Some eight months after the ouster of its long-serving strongman, Hosni Mubarak, Egypt's revolution remains the most prominent byproduct of the so-called "Arab Spring." But where, exactly, is Cairo headed? While there remains no shortage of optimism about Egypt's future in many quarters, a close look at the economic indicators suggests that the country may not be moving toward post-revolutionary stability at all. In fact, it is rapidly heading in the opposite direction.
Since this spring, in a development largely unnoticed by the outside world, the Egyptian economy has virtually imploded. Between February and June of this year, the country's stock exchange shrank by nearly a quarter, sending shock waves through the region's jittery financial markets. Worried over the Egyptian government's post-revolutionary solvency, the International Monetary Fund proffered some $3 billion in preferential financing to the new government to stabilize the economy. But Cairo chose to reject the offer, believing that Middle Eastern nations would step in and fill the void with the necessary investment and aid.
Unfortunately, they haven't. Despite lofty pledges of assistance, tangible help from the Persian Gulf's wealthy monarchies has been exceedingly slow in coming. (Egypt is still in negotiations with Saudi Arabia and the UAE for a notional $5 billion in loans, while Qatar has delivered on a grant of $500 million, but only in recent days.)
Western assistance, too, is still mostly notional. In his much-publicized Mideast speech back in May, U.S. President Barrack Obama promised Egypt debt forgiveness to the tune of $1 billion, and loan guarantees for the same amount. The G8 followed suit, pledging at its June summit in Deauville, France to provide some $20 billion to aid the pro-democracy transition in Egypt. Despite these promises, however, precious little tangible financial assistance has actually made it to Cairo, at least so far.
Without it, Egypt's economy has entered a death spiral. Foreign investment has withered on the vine, as skittish investors steer clear of Egypt's tanking financial sector. As a result, Egypt's foreign exchange reserves are said to be declining by $1 billion per month. Debt, meanwhile, is mounting; according to informed estimates, the country's ballooning budget deficit will reach nearly nine percent of GDP in the next year. Meanwhile, Egypt's external debt - already some $35 billion - is poised to get significantly bigger, as officials in Cairo desperately try to borrow their way out of their fiscal crisis.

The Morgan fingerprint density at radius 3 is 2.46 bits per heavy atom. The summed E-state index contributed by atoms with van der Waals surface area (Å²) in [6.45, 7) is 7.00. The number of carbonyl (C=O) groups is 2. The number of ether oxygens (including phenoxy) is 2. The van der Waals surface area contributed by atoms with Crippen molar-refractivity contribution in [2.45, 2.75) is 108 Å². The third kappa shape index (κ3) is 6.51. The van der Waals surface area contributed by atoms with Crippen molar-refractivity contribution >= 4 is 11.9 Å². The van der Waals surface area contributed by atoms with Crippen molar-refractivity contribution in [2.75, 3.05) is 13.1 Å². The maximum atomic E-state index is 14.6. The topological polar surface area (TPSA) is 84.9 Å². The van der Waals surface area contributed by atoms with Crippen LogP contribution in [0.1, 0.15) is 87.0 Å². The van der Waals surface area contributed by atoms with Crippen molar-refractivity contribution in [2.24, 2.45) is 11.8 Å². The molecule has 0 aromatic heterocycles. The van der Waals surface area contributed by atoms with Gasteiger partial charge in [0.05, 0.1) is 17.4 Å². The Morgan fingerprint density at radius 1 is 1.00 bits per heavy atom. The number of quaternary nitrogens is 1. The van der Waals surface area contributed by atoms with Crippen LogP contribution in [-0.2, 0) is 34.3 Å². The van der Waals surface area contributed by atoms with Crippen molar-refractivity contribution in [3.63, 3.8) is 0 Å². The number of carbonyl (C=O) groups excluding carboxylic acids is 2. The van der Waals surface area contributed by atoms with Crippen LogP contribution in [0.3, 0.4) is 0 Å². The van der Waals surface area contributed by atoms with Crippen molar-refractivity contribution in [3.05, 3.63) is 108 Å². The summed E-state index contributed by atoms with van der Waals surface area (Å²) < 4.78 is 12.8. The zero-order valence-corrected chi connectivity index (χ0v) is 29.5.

Just how bad is the situation? A telling assessment was recently provided by Ahmed al-Borai, Minister of Manpower and Immigration in the country's transitional government. "Egypt is currently passing through a critical period and on the brink of bankruptcy," the Egyptian daily Al-Masry al-Youm reports al-Borai telling an investment conference in Alexandria in early October. "[Egypt's] losses are growing day by day." The forecast, according to al-Borai, is dire. "Either we band together and change the current situation, or let Egypt be destroyed."
All of which suggests that, at least in the case of Egypt, the "Arab Spring" hasn't netted prosperity at all. Rather, it has produced the kind of economic malaise that predisposes societies to seek relief by embracing authoritarian central control. That, in turn, could be a boon to illiberal elements - including the country's main Islamist movement, the Muslim Brotherhood, which is now organizing to dominate upcoming parliamentary polls to the detriment of its secular rivals.
That outcome isn't necessarily a foregone conclusion, however. New infusions of foreign capital from Western stakeholders, if judiciously disbursed and pegged to real economic and political reforms, could begin to reverse the country's current, ruinous course - or, at least, provide Egypt's government with much-needed breathing room to begin putting its economic house in order. So, too, might a strong American policy that leverages the $1.9 billion in aid to Egypt that Washington still disburses annually to jump-start greater dialogue and coordination among the various political parties now struggling to fashion a concrete national agenda.
Without such engagement and assistance, Cairo's current drift could easily end up confirming the most pessimistic predictions surrounding Egypt's transformation - that, having ousted the Mubarak regime, the country's revolutionaries are destined to wind up with something far worse.